Joseph also expressed total objection to the "four freedoms" deal signed last month which gives citizens in both countries the freedom of residence, freedom of movement, freedom to undertake economic activity and freedom to acquire and dispose property. He argued that the deal will allow the government of Sudan to send spies camouflaging as traders into South Sudan.

“I tell you we have nothing to benefit out of four freedoms. I have been following [Radio] Omdurman and what I hear shows clearly that Khartoum benefited a lot. This is why they are now celebrating the signing of the agreement because their goods will once again get [to] the market. They have goods which they cannot sell to Egypt, Eritrea, Ethiopia, Libya, Chad and other neighbours. They will also take it as the opportunity to come and spy on us”, he said.

Joseph refuted the fact that many South Sudanese remain in north Sudan, and that many South Sudanese own property in Khartoum and other areas.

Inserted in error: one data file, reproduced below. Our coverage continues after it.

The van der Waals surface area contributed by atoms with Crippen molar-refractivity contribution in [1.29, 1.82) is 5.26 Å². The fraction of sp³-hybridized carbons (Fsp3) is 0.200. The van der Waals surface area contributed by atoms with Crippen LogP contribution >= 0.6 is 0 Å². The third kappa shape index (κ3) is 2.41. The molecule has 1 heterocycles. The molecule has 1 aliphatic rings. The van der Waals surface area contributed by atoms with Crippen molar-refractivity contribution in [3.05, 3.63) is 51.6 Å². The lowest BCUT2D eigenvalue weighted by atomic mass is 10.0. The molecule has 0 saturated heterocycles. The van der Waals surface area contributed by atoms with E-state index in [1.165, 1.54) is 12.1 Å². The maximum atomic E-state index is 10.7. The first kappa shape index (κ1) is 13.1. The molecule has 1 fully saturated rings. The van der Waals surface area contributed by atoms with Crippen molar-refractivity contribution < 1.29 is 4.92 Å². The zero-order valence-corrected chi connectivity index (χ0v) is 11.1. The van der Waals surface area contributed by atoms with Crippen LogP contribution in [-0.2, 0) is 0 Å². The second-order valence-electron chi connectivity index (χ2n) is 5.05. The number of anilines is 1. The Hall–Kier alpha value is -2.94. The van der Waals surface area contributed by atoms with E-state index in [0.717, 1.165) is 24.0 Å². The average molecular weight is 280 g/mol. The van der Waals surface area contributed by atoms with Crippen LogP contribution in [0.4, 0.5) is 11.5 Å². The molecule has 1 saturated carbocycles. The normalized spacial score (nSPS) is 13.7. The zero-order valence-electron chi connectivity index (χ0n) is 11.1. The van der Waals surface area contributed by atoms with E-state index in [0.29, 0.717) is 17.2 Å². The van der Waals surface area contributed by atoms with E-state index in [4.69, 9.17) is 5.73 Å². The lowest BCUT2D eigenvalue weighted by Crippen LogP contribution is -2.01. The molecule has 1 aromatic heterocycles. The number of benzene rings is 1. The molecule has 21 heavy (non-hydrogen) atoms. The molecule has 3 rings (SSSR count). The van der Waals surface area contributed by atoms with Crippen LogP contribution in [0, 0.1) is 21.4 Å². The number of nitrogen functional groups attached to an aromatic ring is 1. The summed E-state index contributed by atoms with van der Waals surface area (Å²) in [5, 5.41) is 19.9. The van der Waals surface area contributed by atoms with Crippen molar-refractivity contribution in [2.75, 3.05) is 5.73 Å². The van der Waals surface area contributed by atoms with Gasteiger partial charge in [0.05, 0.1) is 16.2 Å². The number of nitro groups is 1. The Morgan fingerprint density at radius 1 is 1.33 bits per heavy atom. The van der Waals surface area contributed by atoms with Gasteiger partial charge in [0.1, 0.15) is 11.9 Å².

Other participants questioned benefits which four freedoms bring to the South Sudanese people and wondered why the government signed the deal without seeking public consultation.

“We understand the circumstances which compelled the countries to sign the deal. The economies of both countries were at the verge of collapsing. This is the fact which all of [us] should understand but there needs to have been consultations so that people get to understand and work together,” Ateny Wek Ateny, an intellectual from Northern Bahr el Ghazal State said in a keynote address.

Senior government officials from Northern Bahr el Ghazal including Governor Paul Malong Awan have strongly objected to the inclusion of the 14 mile area in the demilitarized buffer zone.

Ateny expressed discontent about the lack of representation of members from the area during negotiations involving the two countries, questioning why it was difficult to include members from area.

“If our negotiating team could not pronounce the names of our areas, then who else would pronounce them well,” Ateny said amid applause from meeting hall predominantly full of people from Northern Bahr el Ghazal .